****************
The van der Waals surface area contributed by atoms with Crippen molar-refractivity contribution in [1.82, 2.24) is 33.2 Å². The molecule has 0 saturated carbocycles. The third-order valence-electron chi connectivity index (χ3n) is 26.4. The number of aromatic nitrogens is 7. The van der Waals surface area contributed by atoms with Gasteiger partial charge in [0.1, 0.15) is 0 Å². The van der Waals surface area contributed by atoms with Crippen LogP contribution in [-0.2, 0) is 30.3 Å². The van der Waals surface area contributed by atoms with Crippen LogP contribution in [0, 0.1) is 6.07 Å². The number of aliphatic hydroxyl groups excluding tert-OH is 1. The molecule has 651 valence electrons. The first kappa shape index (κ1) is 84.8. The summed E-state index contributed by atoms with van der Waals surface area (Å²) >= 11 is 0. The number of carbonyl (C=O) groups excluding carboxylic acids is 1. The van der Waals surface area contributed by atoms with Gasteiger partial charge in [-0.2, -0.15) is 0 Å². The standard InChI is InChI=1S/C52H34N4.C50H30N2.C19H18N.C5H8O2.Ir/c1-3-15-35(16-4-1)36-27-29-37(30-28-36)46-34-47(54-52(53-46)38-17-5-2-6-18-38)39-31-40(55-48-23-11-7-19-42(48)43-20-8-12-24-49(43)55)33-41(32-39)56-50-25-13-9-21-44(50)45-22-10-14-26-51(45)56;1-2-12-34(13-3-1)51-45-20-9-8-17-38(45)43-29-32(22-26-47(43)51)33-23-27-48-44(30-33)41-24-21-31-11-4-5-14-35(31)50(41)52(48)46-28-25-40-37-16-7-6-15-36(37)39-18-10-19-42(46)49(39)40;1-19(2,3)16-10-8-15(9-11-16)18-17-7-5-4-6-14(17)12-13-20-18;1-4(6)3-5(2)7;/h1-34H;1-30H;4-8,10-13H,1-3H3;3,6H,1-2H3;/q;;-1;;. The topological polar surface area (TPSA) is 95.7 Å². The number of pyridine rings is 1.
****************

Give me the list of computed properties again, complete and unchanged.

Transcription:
The van der Waals surface area contributed by atoms with Crippen molar-refractivity contribution in [1.82, 2.24) is 33.2 Å². The molecule has 0 saturated carbocycles. The third-order valence-electron chi connectivity index (χ3n) is 26.4. The number of aromatic nitrogens is 7. The van der Waals surface area contributed by atoms with Gasteiger partial charge in [0.1, 0.15) is 0 Å². The van der Waals surface area contributed by atoms with Crippen LogP contribution in [-0.2, 0) is 30.3 Å². The van der Waals surface area contributed by atoms with Crippen LogP contribution in [0, 0.1) is 6.07 Å². The number of aliphatic hydroxyl groups excluding tert-OH is 1. The molecule has 651 valence electrons. The first kappa shape index (κ1) is 84.8. The summed E-state index contributed by atoms with van der Waals surface area (Å²) >= 11 is 0. The number of carbonyl (C=O) groups excluding carboxylic acids is 1. The van der Waals surface area contributed by atoms with Gasteiger partial charge in [-0.2, -0.15) is 0 Å². The standard InChI is InChI=1S/C52H34N4.C50H30N2.C19H18N.C5H8O2.Ir/c1-3-15-35(16-4-1)36-27-29-37(30-28-36)46-34-47(54-52(53-46)38-17-5-2-6-18-38)39-31-40(55-48-23-11-7-19-42(48)43-20-8-12-24-49(43)55)33-41(32-39)56-50-25-13-9-21-44(50)45-22-10-14-26-51(45)56;1-2-12-34(13-3-1)51-45-20-9-8-17-38(45)43-29-32(22-26-47(43)51)33-23-27-48-44(30-33)41-24-21-31-11-4-5-14-35(31)50(41)52(48)46-28-25-40-37-16-7-6-15-36(37)39-18-10-19-42(46)49(39)40;1-19(2,3)16-10-8-15(9-11-16)18-17-7-5-4-6-14(17)12-13-20-18;1-4(6)3-5(2)7;/h1-34H;1-30H;4-8,10-13H,1-3H3;3,6H,1-2H3;/q;;-1;;. The topological polar surface area (TPSA) is 95.7 Å². The number of pyridine rings is 1.